The most common hydrogen production method is steam methane reforming, where methane — which contains carbon and hydrogen — is combined with steam to produce hydrogen, said John Flake, an LSU professor and former chair of the university’s chemical engineering department. That process, which results in “gray” hydrogen, releases carbon dioxide into the atmosphere.
To reduce those emissions, the blue hydrogen process uses steam methane reforming but traps and sequesters carbon dioxide emissions, Flake said.
Meanwhile, green hydrogen is made through a process called electrolysis, where electricity is used to split water into hydrogen and oxygen. The systems that produce electrolysis are powered by renewable energy, such as wind or solar.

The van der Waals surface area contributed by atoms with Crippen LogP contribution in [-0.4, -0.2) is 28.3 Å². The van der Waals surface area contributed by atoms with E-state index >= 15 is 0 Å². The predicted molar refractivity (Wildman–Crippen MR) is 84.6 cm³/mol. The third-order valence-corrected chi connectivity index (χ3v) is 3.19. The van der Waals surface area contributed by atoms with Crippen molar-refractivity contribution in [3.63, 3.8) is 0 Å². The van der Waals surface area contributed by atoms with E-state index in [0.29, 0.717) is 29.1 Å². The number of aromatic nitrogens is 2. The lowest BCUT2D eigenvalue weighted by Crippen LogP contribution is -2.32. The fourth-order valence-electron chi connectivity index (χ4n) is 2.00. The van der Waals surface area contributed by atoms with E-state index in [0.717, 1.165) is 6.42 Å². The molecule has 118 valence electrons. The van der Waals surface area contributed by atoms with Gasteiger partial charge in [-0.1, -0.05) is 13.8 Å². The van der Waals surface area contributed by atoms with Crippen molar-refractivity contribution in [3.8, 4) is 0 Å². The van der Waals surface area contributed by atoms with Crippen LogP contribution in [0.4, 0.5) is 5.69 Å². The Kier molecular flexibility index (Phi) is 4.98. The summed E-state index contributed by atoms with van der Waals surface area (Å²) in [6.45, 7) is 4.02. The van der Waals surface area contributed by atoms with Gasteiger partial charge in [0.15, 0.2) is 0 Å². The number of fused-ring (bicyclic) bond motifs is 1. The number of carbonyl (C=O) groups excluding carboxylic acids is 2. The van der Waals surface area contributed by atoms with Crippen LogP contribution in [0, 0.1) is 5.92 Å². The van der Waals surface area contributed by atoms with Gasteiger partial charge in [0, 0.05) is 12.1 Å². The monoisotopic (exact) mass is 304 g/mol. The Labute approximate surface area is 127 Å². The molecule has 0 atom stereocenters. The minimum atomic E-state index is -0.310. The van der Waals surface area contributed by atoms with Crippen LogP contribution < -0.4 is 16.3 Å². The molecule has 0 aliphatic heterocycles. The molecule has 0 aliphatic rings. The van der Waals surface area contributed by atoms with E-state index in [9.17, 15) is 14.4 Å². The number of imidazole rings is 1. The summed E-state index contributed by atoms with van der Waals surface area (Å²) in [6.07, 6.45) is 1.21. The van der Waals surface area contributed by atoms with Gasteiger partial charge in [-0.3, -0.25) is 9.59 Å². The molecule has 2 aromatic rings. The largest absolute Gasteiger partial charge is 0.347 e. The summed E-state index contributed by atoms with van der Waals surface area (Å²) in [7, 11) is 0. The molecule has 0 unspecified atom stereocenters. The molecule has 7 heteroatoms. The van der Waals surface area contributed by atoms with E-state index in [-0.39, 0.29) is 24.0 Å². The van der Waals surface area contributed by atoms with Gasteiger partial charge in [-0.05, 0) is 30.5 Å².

There’s also pink hydrogen, where electrolysis is powered by nuclear energy, Flake said.
“If you want to get rid of fossil fuels and you don’t have solar going to a battery, what are you going to do?” Flake said. “The choices out there, the list gets pretty small, and hydrogen is probably the best choice because it’s sort of like the fuels we use now.”
The list keeps on growing
So far, companies are buying into Louisiana as a “blue” and “green” hydrogen destination.
The biggest fish Louisiana has landed is Air Products, which in 2021 trumpeted its $4.5 billion “blue” hydrogen production facility, slated to open in Ascension Parish in 2026.
Others include the incoming Gron Fuels plant in Port Allen that will produce “green” hydrogen, along with renewable diesel and aviation fuel, and the Plug Power-Olin Corp. joint venture that will create a “clean” hydrogen production plant at Olin’s chlor alkali facility in St. Gabriel.